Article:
Thursday, May 31, 2007

Alaska Airlines - New Hawaii Service

Alaska Airlines announced new non-stop service from SEA-HNL and SEA-LIH (Lihue, Kauai)starting in October. First of all, for anyone from Seattle who likes to travel to Hawaii, this is a great deal.

More importantly, they've released introductory fares for the routes. SEA-HNL service starts October 12th with Mon-Thurs fares at $236.30 Round Trip after all taxes. What a steal!

Anyone who knows me knows I'm less than enthusiastic about Hawaii... but more enthusiastic about a huge fare sale. I've decided to go down for the UW/Hawaii football game on December 1st this year, leaving Thursday returning Monday. Can't beat that.

Saturday, May 26, 2007

Imagineering the Music update

Avid blog readers will remember my post from a couple weeks ago regarding the talk I attended with Marty Sklar of Walt Disney Imagineering. Well, Disney news and information is one of the hottest blog topics on the net it seems, and my brief recap was recently picked up by The Disney Blog, an outstanding resource which seems to scour the web for Disney bits and bites. (And scour he must, especially if he found my little home on the blogosphere.) While I follow a good number of Disney blogs, I'm ashamed to say I never previously encountered The Disney Blog, though have quickly added it to my daily blog roundup I check everyday.

It makes me wish I had more to say about the talk... but alas, I have a horrible memory and didn't write much down. Next time I have the opportunity to see something through, I'll certainly have to take better notes to share with the blogging world. :)

Tuesday, May 22, 2007

Random updates

It's been a while since I just posted a random collection of bits of things that have been happening lately... so here it is:

On the apartment front, I had a note on the door this morning that due to the construction on the street the power will be out today from 9-2. While this won't really affect me since I'm not there, it's nice short notice for those who perhaps, work from home? I'm not sure if it has to do with the impending repaving work on the street (they've been working on curbs and street corners nearby), or the house that they totally demolished across the street to make way for what appears to be yet another giant mixed-use commercial/residential building, probably exactly like the other one they're building two blocks down the street or the two they just built two blocks up the street.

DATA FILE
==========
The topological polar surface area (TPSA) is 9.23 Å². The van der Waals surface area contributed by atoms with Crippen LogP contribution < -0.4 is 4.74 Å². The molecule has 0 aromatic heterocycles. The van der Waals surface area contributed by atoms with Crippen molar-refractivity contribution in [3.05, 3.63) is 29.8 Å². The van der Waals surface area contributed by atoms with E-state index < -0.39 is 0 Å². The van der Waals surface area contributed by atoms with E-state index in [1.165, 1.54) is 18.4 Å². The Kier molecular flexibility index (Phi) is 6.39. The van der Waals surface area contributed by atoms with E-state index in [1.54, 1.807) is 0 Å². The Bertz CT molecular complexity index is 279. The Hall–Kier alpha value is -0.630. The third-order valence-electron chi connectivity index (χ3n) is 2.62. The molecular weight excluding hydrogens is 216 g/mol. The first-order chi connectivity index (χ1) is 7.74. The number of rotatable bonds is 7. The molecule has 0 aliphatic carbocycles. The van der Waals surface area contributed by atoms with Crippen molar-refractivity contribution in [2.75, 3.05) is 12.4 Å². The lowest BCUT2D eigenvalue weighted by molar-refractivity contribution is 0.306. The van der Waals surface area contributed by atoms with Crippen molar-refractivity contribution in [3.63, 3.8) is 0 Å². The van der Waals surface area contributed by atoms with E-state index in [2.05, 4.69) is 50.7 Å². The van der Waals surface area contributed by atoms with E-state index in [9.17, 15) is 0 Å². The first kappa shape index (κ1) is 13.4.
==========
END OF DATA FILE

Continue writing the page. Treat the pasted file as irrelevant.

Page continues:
Also included on this notice was that within the next 60 days they will be starting construction on my own building. (?!) They will be replacing all of the carpet in the internal hallways of the building, as well as completely remodelling the front entryway and lobby. This isn't a bad thing I suppose, though the carpet isn't exactly falling apart, and the entry is probably better looking than many other buildings I've visited, so I have to wonder. Are they just beefing this place up so they can sell it? Are they doing this just to have something to point to when they raise everyone's rent again? Or perhaps they just want to keep the building in good shape. This is, afterall, the same building management who replaced my water heater two years ago, not because it had stopped working, but because it was "old and should be replaced". So it could just as well be their routine maintenance on the building and I shouldn't really worry. Time will tell.